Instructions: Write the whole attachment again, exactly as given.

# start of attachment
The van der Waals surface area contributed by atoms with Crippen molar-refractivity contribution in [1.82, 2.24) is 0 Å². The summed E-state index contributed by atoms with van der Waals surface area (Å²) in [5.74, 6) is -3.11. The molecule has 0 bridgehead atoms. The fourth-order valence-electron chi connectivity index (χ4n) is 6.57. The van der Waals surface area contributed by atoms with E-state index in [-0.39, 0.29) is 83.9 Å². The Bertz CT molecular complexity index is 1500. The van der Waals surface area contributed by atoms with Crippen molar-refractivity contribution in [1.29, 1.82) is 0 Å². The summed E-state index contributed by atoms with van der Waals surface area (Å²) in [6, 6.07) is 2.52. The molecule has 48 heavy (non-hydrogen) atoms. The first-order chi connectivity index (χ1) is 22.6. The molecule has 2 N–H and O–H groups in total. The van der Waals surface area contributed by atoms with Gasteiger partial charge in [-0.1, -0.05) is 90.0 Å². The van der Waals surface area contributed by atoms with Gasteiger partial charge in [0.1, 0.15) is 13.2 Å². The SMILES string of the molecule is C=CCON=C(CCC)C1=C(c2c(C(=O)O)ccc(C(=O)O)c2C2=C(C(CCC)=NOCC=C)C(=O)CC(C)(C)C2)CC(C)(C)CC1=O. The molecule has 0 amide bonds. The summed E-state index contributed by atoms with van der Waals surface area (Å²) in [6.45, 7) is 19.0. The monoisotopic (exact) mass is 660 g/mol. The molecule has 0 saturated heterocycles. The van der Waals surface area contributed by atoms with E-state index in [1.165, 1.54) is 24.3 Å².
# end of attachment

The van der Waals surface area contributed by atoms with Crippen molar-refractivity contribution in [1.82, 2.24) is 0 Å². The summed E-state index contributed by atoms with van der Waals surface area (Å²) in [5.74, 6) is -3.11. The molecule has 0 bridgehead atoms. The fourth-order valence-electron chi connectivity index (χ4n) is 6.57. The van der Waals surface area contributed by atoms with E-state index in [-0.39, 0.29) is 83.9 Å². The Bertz CT molecular complexity index is 1500. The van der Waals surface area contributed by atoms with Crippen molar-refractivity contribution in [1.29, 1.82) is 0 Å². The summed E-state index contributed by atoms with van der Waals surface area (Å²) in [6, 6.07) is 2.52. The molecule has 48 heavy (non-hydrogen) atoms. The first-order chi connectivity index (χ1) is 22.6. The molecule has 2 N–H and O–H groups in total. The van der Waals surface area contributed by atoms with Gasteiger partial charge in [-0.1, -0.05) is 90.0 Å². The van der Waals surface area contributed by atoms with Gasteiger partial charge in [0.1, 0.15) is 13.2 Å². The SMILES string of the molecule is C=CCON=C(CCC)C1=C(c2c(C(=O)O)ccc(C(=O)O)c2C2=C(C(CCC)=NOCC=C)C(=O)CC(C)(C)C2)CC(C)(C)CC1=O. The molecule has 0 amide bonds. The summed E-state index contributed by atoms with van der Waals surface area (Å²) in [6.45, 7) is 19.0. The monoisotopic (exact) mass is 660 g/mol. The molecule has 0 saturated heterocycles. The van der Waals surface area contributed by atoms with E-state index in [1.165, 1.54) is 24.3 Å².